How hard is it to tell a compelling story in a film just 13 minutes long?
If you’re Oregon-based filmmakers Zeek Earl and Christopher Caldwell apparently it’s pretty easy. Well, at least it looks easy. Their new sci-fi short Prospect recently premiered at SXSW and is now available on Vimeo for all to enjoy:
What first grabbed my attention about this Kickstarter-backed short film was the fact that it was shot with the Blackmagic Cinema Camera (two of them, with anamorphic lenses no less). I enjoy watching projects filmed using the new camera – it has the vaunted “filmic” look that indie filmmakers lust for, at a ridiculously low price (by cinema camera standards at least). Image quality is leaps and bounds beyond what we’re used to seeing with digital cameras.
But what kept me glued for the entire 13 minutes was–gasp–the story.
In a short amount of time Earl and Caldwell establish a familiar and, at the same time, unique visual identity. Prospect does look inspired by Alien and Blade Runner, yet it looks wholly different. For a film with a $17,000 budget they’ve done a remarkable job.
This is not our world.
The story concerns a father and daughter (The Last of Us?). Miners in some distant world where the air is unsafe to breathe, they’re searching for mysterious, precious metals. In rapid order we get to know them, to care for their plight; dialog is genuine, acting above average. A mysterious antagonist is introduced. When the daughter rises to the occasion it’s hard not to think we’re watching a young Ripley in training.
As I watched the short, I was reminded of the power of the story.
Yes, this is a beautiful looking short. But there’s no shortage of beautiful looking stuff – Vimeo is overflowing with it. The clever script, strong acting and smart editing, not to mention the gorgeously haunting score, conspire to engage the audience. As is the trend these days, the film employs that low-contrasty aesthetic. Remember the style of high-contrasts, dark blacks, vignettes popularized by Top Gear ? Well, like black/silver stereo components, flood/skinny jeans and grunge/pop the cycle has gone fully the opposite direction. I suspect a lot of that has to do with the new breed of cinema cameras, like the Blackmagic Cinema Cameras, that allow for wide dynamic range at prices previously unfathomable.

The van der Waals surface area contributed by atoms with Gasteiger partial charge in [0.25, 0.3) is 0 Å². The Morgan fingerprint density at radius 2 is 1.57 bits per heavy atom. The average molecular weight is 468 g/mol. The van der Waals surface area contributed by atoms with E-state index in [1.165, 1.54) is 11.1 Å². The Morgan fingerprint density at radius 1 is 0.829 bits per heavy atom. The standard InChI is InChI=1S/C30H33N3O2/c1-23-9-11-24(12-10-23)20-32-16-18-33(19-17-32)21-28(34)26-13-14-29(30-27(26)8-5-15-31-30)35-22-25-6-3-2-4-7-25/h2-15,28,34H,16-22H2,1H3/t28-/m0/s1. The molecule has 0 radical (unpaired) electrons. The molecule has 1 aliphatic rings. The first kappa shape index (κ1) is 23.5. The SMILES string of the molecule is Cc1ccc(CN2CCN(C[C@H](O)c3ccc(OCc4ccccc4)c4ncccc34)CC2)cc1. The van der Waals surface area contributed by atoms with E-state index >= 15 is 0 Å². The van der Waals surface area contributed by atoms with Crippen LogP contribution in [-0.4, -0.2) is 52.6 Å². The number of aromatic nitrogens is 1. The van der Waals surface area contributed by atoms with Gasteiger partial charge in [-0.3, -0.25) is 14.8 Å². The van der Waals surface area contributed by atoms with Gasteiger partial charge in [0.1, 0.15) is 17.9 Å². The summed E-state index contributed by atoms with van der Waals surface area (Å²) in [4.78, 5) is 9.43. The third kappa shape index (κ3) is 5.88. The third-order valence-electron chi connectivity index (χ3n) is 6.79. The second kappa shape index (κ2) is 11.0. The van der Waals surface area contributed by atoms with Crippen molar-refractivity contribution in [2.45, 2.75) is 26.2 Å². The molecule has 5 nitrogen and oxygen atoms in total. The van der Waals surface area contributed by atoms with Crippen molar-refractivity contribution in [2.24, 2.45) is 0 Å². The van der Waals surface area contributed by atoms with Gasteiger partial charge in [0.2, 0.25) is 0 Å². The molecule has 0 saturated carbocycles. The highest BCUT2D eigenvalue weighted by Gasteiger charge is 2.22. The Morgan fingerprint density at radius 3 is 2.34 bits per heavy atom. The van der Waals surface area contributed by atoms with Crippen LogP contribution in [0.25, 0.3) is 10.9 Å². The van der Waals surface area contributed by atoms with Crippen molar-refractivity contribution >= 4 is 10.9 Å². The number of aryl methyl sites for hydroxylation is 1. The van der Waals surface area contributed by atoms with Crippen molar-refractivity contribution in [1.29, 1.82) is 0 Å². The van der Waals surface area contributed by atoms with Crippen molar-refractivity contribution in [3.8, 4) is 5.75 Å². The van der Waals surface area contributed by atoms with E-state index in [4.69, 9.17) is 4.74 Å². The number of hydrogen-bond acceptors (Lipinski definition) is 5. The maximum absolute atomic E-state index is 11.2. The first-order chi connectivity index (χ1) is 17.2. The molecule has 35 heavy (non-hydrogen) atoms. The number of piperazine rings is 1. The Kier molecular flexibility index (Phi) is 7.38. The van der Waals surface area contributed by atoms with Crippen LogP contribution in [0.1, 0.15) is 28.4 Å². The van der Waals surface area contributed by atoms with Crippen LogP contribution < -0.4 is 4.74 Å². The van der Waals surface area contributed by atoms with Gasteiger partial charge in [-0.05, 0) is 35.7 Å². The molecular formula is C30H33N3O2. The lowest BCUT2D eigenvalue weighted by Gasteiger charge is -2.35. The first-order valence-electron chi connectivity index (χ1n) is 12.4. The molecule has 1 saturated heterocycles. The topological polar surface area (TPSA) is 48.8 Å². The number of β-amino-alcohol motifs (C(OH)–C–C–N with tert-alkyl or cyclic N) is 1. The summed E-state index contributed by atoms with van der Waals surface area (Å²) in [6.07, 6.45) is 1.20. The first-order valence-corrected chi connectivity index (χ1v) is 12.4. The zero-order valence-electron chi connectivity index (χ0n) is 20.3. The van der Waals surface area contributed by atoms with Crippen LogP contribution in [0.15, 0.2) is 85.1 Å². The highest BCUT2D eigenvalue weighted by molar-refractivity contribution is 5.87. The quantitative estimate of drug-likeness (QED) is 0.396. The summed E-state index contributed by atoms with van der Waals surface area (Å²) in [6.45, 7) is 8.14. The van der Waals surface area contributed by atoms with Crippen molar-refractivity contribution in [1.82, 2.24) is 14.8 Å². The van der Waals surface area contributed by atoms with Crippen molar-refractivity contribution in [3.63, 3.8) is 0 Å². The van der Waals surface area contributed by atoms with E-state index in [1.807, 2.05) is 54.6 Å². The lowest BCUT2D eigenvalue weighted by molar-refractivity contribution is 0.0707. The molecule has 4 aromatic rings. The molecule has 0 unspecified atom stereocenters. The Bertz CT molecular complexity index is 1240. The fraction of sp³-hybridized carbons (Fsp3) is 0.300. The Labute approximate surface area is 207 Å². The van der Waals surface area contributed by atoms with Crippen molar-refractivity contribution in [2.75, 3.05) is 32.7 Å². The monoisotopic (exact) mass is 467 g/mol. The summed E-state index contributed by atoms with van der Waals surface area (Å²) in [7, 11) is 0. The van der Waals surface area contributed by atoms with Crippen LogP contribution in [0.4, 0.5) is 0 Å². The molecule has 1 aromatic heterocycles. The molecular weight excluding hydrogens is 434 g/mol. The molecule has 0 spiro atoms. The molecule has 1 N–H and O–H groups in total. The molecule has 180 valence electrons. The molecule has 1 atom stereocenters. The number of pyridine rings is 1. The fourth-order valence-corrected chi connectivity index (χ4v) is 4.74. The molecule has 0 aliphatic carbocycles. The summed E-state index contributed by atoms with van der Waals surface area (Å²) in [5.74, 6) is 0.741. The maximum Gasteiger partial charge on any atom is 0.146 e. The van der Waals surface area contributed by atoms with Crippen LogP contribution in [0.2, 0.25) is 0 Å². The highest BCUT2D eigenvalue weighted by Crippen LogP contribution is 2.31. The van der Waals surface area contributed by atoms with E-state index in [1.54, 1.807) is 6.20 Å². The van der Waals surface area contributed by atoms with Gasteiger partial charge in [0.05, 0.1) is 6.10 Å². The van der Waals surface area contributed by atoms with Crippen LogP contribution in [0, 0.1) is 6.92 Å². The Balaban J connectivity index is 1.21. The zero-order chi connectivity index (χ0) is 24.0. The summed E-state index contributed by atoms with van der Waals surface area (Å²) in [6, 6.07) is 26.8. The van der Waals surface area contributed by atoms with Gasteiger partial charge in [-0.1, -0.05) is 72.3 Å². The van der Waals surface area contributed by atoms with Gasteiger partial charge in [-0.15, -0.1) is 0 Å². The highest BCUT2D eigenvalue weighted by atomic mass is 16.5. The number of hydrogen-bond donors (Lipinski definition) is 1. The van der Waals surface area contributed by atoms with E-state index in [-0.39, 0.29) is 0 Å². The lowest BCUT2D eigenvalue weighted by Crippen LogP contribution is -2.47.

I first came across the project on nofilmschool.com where the filmmakers wrote a very interesting guest post about how Prospect was made. This is their second short. Their goal is to build credibility, raise enough money, and go on to shoot a feature. I was blown away by the 17-person team’s attention to detail and commitment.”Be prepared to work,” they say when describing some keys to the success of the project. A few years back director Jeffrey Goodman told me that “the fish don’t jump in the boat” – that every step in getting a film project to the big screen is hard, hard work. It took him the better part of seven years to get his first film The Last Lullaby made. He first generated interest with a short version that made the film festival rounds. Then he painstakingly spent years (pre-Kickstarter) amassing the film’s $5 million budget by breaking investments into $50,000 chunks and tirelessly knocking on the proverbial doors of would-be investors. Rejection. Your new best friend.
We are aliens here.
Aside from following cinema camera trends, I also like to follow emerging filmmakers. It’s always interesting to see the creative decisions being made. And following burgeoning careers. Clearly, Zeek Earl and Christopher Caldwell should be on this must-follow list. They say they made the film available free–in lieu of seeking distribution–so that as many people could see it as possible. I think that’s a smart move. Back in college in Canada I played keyboards for two acts. One was a studio/electronica group. We mailed record companies, crossed our fingers. But no one heard the music, except for us (and unwitting family members). The other was a live pop-rock band. We played a lot. And steadily built up a fan base. Eventually we made it to radio. If it’s one thing I learned it’s that getting out there, getting exposure, learning from mistakes, trying again, and being heard and being seen are instrumental to success.
Ultimately, Prospect achieves filmmaker Valhalla. It commands attention. Intrigues the audience. Makes us care. And, best of all, leaves us wanting more.
Take a look at how creativity, hard work and a Washington Olympic Peninsula forest can supercharge our imaginations: